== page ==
Work will begin this month on a new-to-Alabama hotel at one of the city’s most anticipated projects in downtown Huntsville.
RCP Companies and Yedla Hotel Management confirm grading will start before the end of June on AC Hotels by Marriott, a proposed 150-unit boutique hotel at CityCentre at Big Spring at the old Holiday Inn site, which was razed in January 2015. Vertical construction will follow early this fall.
The hotel will be the 10th U.S. location for AC Hotels, a global joint venture with Spanish hotelier Antonio Catalán. Yedla Management Company, which owns and operates Starwood, Marriott and Hilton franchises, will run the property.
RCP Director of Acquisitions and Asset Management Odie Fakhouri said the hotel will be customized for Huntsville and have integrated new restaurants with rooftop bars and outdoor terraces overlooking Big Spring International Park.
“The results are delivery of a special hotel experience that resonates with the local market and embodies a unique personality within the brand,” he said in a statement.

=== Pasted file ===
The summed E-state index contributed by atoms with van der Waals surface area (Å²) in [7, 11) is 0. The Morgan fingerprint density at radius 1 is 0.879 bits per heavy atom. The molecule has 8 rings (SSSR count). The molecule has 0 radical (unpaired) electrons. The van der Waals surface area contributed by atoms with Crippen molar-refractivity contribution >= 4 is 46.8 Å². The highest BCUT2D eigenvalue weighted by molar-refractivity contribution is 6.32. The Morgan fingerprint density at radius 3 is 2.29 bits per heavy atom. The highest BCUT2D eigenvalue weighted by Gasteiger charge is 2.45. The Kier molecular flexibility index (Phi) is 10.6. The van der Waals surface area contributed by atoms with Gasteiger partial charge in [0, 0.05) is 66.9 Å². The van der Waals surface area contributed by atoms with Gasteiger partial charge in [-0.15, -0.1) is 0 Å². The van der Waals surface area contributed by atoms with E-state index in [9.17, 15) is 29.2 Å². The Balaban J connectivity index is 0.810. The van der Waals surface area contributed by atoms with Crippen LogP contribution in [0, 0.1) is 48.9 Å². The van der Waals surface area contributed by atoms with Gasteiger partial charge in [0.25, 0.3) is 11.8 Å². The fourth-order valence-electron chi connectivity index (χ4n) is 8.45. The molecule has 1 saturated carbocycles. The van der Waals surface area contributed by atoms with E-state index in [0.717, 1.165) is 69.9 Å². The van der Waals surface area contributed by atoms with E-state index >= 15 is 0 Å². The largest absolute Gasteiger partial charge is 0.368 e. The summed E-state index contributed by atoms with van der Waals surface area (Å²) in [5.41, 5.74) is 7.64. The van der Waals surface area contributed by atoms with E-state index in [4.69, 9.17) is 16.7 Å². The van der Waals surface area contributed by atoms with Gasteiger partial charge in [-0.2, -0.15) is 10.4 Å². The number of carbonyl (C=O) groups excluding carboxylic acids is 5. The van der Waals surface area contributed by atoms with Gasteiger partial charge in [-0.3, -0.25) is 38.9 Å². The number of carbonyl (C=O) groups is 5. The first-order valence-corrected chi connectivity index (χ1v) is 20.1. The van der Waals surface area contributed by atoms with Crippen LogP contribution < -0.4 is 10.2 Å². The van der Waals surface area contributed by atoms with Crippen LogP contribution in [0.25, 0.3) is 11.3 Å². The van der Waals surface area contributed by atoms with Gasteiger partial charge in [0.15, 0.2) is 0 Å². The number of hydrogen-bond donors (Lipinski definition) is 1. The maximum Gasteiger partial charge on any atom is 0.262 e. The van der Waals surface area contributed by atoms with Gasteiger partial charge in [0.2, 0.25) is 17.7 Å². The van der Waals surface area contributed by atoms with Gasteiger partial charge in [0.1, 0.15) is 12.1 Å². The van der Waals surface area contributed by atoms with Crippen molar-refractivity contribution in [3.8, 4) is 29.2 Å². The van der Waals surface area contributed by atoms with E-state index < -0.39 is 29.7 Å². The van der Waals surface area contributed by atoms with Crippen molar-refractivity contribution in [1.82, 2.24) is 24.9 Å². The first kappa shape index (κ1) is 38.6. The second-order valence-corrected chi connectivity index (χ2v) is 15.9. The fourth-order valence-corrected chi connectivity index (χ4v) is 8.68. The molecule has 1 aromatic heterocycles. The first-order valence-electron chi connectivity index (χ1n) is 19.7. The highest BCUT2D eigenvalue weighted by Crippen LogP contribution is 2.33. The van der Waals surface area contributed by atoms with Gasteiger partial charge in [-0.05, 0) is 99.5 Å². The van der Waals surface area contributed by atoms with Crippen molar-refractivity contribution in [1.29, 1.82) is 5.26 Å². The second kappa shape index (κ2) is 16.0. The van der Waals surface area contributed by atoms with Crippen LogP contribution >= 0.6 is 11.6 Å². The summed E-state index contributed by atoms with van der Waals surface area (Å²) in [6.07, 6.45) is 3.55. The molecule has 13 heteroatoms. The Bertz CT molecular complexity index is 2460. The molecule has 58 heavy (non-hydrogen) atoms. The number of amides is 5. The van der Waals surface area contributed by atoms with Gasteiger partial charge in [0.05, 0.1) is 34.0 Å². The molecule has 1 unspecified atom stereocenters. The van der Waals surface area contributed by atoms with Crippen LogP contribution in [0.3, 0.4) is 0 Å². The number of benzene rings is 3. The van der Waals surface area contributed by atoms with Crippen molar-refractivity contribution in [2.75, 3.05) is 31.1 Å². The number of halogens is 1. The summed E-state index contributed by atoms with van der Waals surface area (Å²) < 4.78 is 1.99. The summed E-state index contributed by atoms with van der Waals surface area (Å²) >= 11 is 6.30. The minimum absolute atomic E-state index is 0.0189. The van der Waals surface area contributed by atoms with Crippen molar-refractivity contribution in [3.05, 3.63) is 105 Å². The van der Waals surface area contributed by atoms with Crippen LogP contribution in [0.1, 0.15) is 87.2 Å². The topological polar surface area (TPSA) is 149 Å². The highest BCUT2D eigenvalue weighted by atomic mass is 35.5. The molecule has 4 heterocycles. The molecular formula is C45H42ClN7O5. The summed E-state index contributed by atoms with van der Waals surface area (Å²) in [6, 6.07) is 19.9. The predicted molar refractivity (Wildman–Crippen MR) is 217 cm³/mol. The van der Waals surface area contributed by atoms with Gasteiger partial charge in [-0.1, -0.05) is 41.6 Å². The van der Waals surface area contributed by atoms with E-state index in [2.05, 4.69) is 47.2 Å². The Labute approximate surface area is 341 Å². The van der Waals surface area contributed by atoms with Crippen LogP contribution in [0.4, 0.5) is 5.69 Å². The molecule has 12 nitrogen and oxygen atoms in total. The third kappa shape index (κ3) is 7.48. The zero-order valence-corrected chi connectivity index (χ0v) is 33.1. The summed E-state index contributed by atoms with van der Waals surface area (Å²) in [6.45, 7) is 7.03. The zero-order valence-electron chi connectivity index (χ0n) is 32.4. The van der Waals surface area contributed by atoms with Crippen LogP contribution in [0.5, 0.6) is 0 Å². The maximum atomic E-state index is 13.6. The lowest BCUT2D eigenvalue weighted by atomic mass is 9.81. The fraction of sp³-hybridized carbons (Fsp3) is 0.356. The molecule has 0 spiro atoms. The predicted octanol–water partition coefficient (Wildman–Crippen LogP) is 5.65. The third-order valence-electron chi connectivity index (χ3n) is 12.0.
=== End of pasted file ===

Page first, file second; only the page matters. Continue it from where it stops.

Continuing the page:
A fast-growing hotel brand with Spanish roots will be the first tenant to break ground this year at CityCentre at Big Spring in downtown Huntsville.
Plans to get started on the European-inspired hotel were delayed last year due to an internal impact study by Marriott, which determined the property will not pose an unfair competitive advantage over other Marriott brands in the city. Fakhouri said the hotel will be complete by next summer.
CityCentre at Big Spring, a $100 million project, will also feature a 12,000-square-foot artisanal food hall called The Public Market designed by The Gravity Company, an Orlando consulting firm. Ray Schaefer, founding partner of The Gravity Company, said food halls offer a “snapshot of a community’s culinary and cultural identity.”
The food hall at CityCentre will be inspired by Ponce City Market and Krog Street in Atlanta, Eataly in Chicago and The Source in Denver.
“Food halls are a part of a culinary trend spreading throughout the U.S., born of an era in which the old way of buying and consuming is new again,” Schaefer said. “They celebrate emerging talent and give small purveyors a chance to display their creative skills in a brick-and-mortar location.”
More CityCentre details are expected this summer.
The project as a whole will feature approximately 50,000 square feet of retail, upscale homes, structured/street-level parking, and regional and local cuisine. It will also have pedestrian crossings, bike pathways, walkways and a linear park that connects visitors to Big Spring Park, the VBC, Twickenham Square, medical district and other nearby properties.